As a general rule, the harder you work to control things, the more you lose control. The harder you try to impress someone, the more you force the conversation and seem pushy or awkward. The harder you cling to a person, the more apt he is to pull away.
Sometimes trying harder helps. But, for change beyond just pushing through something difficult, we need something more than trying harder. What if someone told you:
Try harder to relax.
Try harder to fall asleep.
Try harder to not worry.
Try harder to feel joyful.
There are limits to trying harder. John Ortberg writes that “often the people in the Gospels who got in the most trouble with Jesus were the ones who thought they were working hardest on their spiritual life. They were trying so hard to be good that they could not stop thinking about how hard they were trying. It got in the way of them loving people.” The problem with when I try harder is that I get fixated on my own heroic efforts. I grow judgmental.
Instead of making vows to have a perfect spiritual life, I try to surrender my will to the Spirit for just one day.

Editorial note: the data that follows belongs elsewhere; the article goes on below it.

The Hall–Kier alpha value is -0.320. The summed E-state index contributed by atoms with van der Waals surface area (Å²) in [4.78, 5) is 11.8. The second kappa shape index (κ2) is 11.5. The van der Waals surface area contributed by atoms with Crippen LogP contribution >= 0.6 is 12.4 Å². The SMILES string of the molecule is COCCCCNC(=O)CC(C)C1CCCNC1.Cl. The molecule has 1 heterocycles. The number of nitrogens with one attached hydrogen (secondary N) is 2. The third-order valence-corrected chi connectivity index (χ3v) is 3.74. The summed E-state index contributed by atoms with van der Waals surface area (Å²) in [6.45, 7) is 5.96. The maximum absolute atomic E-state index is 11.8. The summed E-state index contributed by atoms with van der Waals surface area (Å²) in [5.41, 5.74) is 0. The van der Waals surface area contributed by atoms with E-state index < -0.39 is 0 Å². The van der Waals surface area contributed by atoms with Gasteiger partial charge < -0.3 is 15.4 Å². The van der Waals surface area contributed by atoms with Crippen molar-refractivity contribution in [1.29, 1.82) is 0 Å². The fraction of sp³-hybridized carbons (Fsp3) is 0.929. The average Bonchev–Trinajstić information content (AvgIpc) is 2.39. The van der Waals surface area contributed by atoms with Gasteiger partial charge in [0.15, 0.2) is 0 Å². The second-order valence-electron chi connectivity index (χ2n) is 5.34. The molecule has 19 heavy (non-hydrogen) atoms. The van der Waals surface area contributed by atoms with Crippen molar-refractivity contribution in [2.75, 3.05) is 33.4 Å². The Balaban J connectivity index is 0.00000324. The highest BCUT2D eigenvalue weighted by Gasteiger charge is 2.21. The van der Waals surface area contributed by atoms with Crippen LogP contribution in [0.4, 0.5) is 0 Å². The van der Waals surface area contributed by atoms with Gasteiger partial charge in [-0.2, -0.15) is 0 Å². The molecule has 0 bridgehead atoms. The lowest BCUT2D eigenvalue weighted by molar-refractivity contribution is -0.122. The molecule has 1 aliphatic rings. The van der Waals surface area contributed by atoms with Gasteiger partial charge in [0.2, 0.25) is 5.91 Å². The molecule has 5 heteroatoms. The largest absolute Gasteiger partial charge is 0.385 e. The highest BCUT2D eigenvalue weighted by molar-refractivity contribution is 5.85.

I pray briefly to accommodate my limited attention span.
I try to go half an hour without complaining.
I try to say something encouraging to three people in a row.
Trying softer means focusing more on God’s goodness than our efforts. It means being more relaxed and less self-concious. Less pressured. When I try softer, I am less defensive and more open to feedback. It means asking God for help.
If trying harder is producing growth in your spiritual life, keep it up. But if it’s not here’s an alternative. Try softer. Try better. Try different.
For many of my readers, this may be the first spiritually-related post you’ve read from me. Much of my content (and life) is about cooking and decorating, but it is not what defines me. I hope you enjoy thinking about an occasional question on God as you come across it on this blog. If you’d like to check out some other posts like this, I suggest Why I Don’t Believe in Prayer, Jesus & Physical Fitness, Alone, and A Word About Our Wedding. Thanks for reading. Love, Rach
For more by John Ortberg read here.